World Bulletin/News Desk
Russia will ban fruit, vegetables, meat, fish, milk and dairy imports from the United States, the European Union, Australia, Canada and Norway, Prime Minister Dmitry Medvedev told a government meeting on Thursday.
The decision follows a decree signed by President Vladimir Putin ordering the government to ban or limit food imports from countries that imposed sanctions on Moscow for its support of rebels in eastern Ukraine and the annexation of Crimea.
"There is nothing good in sanctions and it wasn't an easy decision to take, but we had to do it," Medvedev said.
The ban is valid from Aug. 7 and will last for one year, he said.
The White House said the ban would backfire, hurting Russian citizens by pushing up inflation.
"Retaliating against Western companies or countries will deepen Russia's international isolation, causing further damage to its own economy," said Laura Lucas Magnuson, a spokeswoman for the White House National Security Council.
Putin signed a decree on Wednesday halting or limiting imports of agricultural products from countries that have imposed sanctions on Russia, ordering his government to come up with a list of imports to be banned for a year.
"(All food products) that are being produced in the U.S. and being supplied to Russia will be banned," Ria Novosti quoted Alexei Alekseenko, spokesman for the VPSS food standards agency, as saying. "Fruit and vegetables from EU will be covered by the total ban," he added.
No one was available for comment at the VPSS (Phytosanitary Surveillance Service), but earlier Alekseenko told Reuters that retaliatory action would be "quite substantial" and would include U.S. poultry. Russians have a strong appetite for U.S. chicken, buying 276,100 tonnes of it last year, or 8 percent of U.S. exports.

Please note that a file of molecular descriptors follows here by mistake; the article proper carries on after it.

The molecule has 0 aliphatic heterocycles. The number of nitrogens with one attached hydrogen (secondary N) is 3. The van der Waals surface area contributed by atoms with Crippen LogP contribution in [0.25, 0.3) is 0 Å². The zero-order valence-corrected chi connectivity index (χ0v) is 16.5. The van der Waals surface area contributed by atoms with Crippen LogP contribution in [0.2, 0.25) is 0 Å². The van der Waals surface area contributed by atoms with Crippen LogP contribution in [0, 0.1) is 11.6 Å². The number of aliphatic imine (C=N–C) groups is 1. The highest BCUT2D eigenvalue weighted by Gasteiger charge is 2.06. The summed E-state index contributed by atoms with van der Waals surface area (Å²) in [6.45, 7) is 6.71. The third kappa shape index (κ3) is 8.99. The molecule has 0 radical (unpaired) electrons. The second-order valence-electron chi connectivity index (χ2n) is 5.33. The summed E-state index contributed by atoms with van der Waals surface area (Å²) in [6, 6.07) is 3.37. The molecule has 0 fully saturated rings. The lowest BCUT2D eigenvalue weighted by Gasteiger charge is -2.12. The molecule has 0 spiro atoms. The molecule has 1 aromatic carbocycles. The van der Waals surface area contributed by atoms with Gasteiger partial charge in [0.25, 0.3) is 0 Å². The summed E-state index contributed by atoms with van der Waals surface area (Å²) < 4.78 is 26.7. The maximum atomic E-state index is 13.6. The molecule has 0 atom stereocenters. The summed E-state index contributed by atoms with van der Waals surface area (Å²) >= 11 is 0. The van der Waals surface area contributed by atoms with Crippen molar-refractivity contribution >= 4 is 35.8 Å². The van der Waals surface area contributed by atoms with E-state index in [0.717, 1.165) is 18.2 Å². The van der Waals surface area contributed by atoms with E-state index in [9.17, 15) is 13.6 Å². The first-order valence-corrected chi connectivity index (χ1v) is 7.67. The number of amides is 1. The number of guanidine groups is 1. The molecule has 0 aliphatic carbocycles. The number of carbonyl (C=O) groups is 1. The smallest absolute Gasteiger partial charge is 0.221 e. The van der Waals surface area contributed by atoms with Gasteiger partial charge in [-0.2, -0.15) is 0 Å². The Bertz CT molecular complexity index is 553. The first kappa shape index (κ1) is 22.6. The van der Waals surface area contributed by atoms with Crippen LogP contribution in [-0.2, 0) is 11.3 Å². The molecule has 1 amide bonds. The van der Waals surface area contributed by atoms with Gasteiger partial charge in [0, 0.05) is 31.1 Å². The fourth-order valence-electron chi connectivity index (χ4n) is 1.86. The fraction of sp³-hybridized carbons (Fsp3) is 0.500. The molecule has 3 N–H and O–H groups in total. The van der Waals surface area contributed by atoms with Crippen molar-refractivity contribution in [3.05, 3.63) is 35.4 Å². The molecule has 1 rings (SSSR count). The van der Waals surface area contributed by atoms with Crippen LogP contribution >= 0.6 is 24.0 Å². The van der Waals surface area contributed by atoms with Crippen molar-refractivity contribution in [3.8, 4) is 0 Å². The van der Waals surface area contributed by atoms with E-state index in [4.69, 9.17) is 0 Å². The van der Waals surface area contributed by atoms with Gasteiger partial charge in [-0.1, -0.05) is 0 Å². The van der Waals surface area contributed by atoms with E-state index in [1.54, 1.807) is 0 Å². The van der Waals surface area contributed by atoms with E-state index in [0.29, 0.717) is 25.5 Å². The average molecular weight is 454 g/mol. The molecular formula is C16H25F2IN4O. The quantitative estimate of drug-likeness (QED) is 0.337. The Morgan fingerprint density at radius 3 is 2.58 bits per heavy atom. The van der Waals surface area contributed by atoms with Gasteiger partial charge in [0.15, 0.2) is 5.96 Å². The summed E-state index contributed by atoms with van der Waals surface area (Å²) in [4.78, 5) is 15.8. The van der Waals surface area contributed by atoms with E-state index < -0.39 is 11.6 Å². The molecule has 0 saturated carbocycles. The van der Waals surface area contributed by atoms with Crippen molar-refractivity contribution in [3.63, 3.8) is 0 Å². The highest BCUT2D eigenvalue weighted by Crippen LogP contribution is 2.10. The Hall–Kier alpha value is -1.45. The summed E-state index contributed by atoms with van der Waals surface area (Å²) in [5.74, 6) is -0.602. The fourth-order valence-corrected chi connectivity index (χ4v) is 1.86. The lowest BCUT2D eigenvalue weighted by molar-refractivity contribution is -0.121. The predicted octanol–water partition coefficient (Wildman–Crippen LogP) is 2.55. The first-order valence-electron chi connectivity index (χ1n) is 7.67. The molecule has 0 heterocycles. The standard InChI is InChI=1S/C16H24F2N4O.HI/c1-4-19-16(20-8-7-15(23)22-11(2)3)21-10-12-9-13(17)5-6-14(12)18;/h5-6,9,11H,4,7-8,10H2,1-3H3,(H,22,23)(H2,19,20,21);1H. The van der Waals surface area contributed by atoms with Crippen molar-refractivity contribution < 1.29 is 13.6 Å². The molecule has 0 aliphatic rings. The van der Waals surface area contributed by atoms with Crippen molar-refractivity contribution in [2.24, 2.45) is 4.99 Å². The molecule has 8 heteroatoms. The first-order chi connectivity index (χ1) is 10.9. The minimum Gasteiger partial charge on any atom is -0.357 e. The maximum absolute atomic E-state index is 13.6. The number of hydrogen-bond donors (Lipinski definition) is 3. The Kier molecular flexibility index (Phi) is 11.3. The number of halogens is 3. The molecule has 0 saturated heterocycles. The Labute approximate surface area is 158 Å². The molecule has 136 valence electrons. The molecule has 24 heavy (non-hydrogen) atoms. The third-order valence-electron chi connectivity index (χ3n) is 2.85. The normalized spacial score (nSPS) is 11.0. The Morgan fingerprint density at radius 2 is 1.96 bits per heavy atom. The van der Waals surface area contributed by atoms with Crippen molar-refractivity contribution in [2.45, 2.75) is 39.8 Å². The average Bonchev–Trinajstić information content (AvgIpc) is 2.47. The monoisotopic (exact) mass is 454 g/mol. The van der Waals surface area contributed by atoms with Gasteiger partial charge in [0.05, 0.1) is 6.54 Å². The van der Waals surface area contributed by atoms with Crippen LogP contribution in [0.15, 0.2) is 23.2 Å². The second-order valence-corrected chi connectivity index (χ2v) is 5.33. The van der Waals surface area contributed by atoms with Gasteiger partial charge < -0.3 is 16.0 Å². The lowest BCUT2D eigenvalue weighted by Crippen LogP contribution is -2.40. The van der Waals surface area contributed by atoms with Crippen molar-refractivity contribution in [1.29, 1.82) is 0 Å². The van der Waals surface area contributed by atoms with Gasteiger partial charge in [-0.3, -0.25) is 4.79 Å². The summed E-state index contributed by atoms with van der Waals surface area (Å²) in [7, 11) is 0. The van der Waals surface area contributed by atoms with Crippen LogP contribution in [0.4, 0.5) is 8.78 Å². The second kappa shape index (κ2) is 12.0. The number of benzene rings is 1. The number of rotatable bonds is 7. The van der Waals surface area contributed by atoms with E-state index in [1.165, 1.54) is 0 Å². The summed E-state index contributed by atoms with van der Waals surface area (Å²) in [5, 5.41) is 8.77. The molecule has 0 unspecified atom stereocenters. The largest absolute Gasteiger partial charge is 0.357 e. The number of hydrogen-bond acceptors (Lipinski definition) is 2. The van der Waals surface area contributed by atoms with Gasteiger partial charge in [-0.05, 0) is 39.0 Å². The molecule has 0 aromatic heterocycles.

Russians bought 21.5 percent of EU vegetable exports and 28 percent of the bloc's fruit exports in 2011.
The U.S. National Chicken Council and Poultry & Egg Export Council said it did not expect a great impact on the industry from the ban, while farmers said ordinary Russians could suffer.
"This is clearly a political move. It is unfortunate that the biggest losers in this will be Russian consumers, who will pay more for their food now as well as in the long run," said Bob Stallman, president of the American Farm Bureau Federation.
In the past, Russia has banned a variety of U.S. foods, citing health and safety concerns, but Wednesday's action makes its language on terms similar to that of the United States and European Union, which have imposed sanctions on Moscow.
Brazilian producers could send an additional 150,000 tonnes of chicken per year to Russia to make up the shortfall, Francisco Turra, president of the country's animal protein association, ABPA, said in Sao Paulo.
Washington and the EU first imposed sanctions after Russia annexed Crimea from Ukraine in March and tightened them after a Malaysian airliner was shot down last month over territory in eastern Ukraine held by pro-Moscow rebels. Moscow rejects Western allegations that the rebels used a missile it supplied to bring down the airliner, killing all 298 people on board.
Until now, smaller or poorer countries have featured prominently among those targeted by the Russian response. Moscow has already suspended beef and cattle imports from Romania, citing an outbreak of mad cow disease, and banned Ukrainian juice and dairy produce, Polish vegetables and Australian beef.
Russia's central bank warned that such bans on importing cheap products could make it harder to control inflation, which fell to an annual 7.5 percent in July, but remains well above the 6.5 percent rate in 2013.Güncelleme Tarihi: 07 Ağustos 2014, 11:58